Archive for Thursday, March 31, 2011

Federal judge sides with Sierra Club in ruling over coal-fired power plant in southwest Kansas

March 31, 2011, 1:29 p.m. Updated March 31, 2011, 2:11 p.m.


— A federal judge in Washington has sided with the Sierra Club in a legal dispute over a proposed coal-fired power plant in western Kansas, and an attorney for the environmental group predicted Thursday that the decision will at least delay the project.

U.S. District Judge Emmett Sullivan ruled in a lawsuit filed in October 2007 by the Sierra Club against the federal Rural Utilities Service. The lawsuit alleged that the RUS is required by federal law to do an environmental study of the project and have public hearings before allowing Sunflower Electric Power Corp., based in Hays, to build additional coal-fired generating capacity.

Sullivan said in a three-page order filed Tuesday that he decided in favor of the Sierra Club, but most of his decision remains under seal to protect the utility's confidential financial information. Attorneys have seen a longer, 54-page version from the judge, who plans to consider how much more information to make public next month.

Sunflower plans to build its new coal-fired plant outside Holcomb, in southwest Kansas. The RUS, part of the U.S. Department of Agriculture, must sign off on decisions related to the project because it provided past financial support to Sunflower and oversaw corporate reorganizations.

Sullivan's order doesn't say what RUS will be required to do to comply with his order and asks for more arguments from attorneys on proposed remedies.

Jan Hasselman, an attorney for Earthjustice, which is representing the Sierra Club, said the decision means the federal agency is likely to be required to conduct an environmental study and consider alternatives to the coal plant. He said that process could put the project on hold for 18 months to two years and could ultimately block it.

"He essentially agreed with all our arguments," Hasselman said. "What we're saying is that the government needs to take a time-out on further approval of this project before we've thought it through."

Sunflower declined to comment because most of Sullivan's decision remains under seal. The RUS also declined comment because the case is pending.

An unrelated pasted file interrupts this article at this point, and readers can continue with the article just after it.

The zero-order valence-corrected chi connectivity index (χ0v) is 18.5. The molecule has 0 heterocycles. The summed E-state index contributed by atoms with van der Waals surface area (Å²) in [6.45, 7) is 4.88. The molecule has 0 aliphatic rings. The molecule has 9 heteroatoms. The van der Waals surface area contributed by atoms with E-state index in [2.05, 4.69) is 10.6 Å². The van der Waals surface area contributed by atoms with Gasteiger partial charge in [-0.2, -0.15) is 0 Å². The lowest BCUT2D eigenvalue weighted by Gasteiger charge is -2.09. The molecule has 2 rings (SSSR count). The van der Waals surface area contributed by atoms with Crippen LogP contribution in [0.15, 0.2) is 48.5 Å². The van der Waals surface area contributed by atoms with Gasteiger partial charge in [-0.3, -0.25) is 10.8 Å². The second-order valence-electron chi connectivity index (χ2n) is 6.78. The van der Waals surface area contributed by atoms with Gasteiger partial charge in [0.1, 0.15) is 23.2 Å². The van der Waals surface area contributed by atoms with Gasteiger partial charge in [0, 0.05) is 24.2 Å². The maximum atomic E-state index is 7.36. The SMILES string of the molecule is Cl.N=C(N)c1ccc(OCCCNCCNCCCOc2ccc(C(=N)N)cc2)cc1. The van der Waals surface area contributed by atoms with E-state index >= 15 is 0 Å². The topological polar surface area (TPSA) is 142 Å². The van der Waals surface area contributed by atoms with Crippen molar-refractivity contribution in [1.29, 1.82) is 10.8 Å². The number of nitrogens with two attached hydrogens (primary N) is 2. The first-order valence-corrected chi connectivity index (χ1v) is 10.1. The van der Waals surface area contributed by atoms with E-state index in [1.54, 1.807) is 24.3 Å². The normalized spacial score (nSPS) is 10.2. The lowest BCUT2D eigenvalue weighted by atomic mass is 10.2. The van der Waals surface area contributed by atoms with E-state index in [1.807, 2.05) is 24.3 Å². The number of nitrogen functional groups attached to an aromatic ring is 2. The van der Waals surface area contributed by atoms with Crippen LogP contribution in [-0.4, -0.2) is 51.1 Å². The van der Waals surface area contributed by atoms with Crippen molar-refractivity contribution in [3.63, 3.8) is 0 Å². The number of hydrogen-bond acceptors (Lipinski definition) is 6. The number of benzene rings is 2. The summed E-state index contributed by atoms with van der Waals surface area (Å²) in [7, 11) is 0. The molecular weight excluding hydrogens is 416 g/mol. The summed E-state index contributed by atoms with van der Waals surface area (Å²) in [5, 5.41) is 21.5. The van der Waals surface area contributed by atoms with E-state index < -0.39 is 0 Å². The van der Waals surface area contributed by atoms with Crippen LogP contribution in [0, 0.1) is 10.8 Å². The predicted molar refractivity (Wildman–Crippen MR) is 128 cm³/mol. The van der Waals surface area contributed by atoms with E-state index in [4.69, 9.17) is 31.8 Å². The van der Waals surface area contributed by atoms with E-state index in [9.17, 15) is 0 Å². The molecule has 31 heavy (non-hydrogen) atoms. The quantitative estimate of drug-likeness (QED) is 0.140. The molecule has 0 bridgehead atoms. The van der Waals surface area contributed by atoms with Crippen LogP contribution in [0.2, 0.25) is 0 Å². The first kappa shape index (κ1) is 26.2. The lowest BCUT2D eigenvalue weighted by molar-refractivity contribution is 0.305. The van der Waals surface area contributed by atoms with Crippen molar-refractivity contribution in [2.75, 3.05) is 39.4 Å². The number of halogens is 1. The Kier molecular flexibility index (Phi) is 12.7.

The company supplies power for about 400,000 Kansans and plans to build a plant with a capacity of 895 megawatts, enough to meet the peak demands of 448,000 households, according to one state estimate. Three-quarters of the new capacity, or 695 megawatts, would be reserved for a Sunflower partner, Tri-State Generation and Transmission Association Inc., of Westminster, Colo.

That's a sore point for many critics of Sunflower's push to add coal-fired generating capacity, but the utility's supporters say exporting electricity is as beneficial as exporting beef, wheat and other agricultural commodities.

The lawsuit in Washington is among several challenges by the Sierra Club aimed at slowing down or stopping Sunflower's $2.8 billion project.

In a case before the Kansas Supreme Court, the group is trying to overturn an air-quality permit issued for the project by the state Department of Health and Environment in December, arguing that it's too lax in regulating potential pollutants.

Last month, the group demanded aggressive action by the U.S. Environmental Protection Agency, telling its regional administrator in Kansas City, Mo., in writing that he's legally obligated to object to the state permit. The regional EPA office has said parts of the permit aren't stringent enough and has asked for a "dialogue" with state officials.

Hasselman said the court ruling in Washington will force the RUS to examine options for Sunflower, such as investing in conservation efforts and renewable energy.

"This project is bad for human health. It's bad for the environment," Hasselman said. "It's financially risky."

But Sunflower has said it will need extra generating capacity, and its supporters, including many legislators, argue that the project will bring economic development to western Kansas.

Sunflower previously wanted to build two 700-megawatt plants. But in October 2007, KDHE rejected an air quality permit, citing the plants' potential emissions of greenhouse gases linked by scientists to global warming.

Then-Democratic Gov. Kathleen Sebelius stood behind the decision, and her dispute with the utility spilled into the Republican-controlled Legislature. It blocked legislation promoting renewable energy and tried unsuccessfully to override the permit denial.

Sebelius stepped down as governor in April 2009 to become U.S. health and human services secretary. Almost immediately, new Democratic Gov. Mark Parkinson brokered a deal with Sunflower to allow one coal-fired plant, clearing the way for passage of "green" legislation he favored.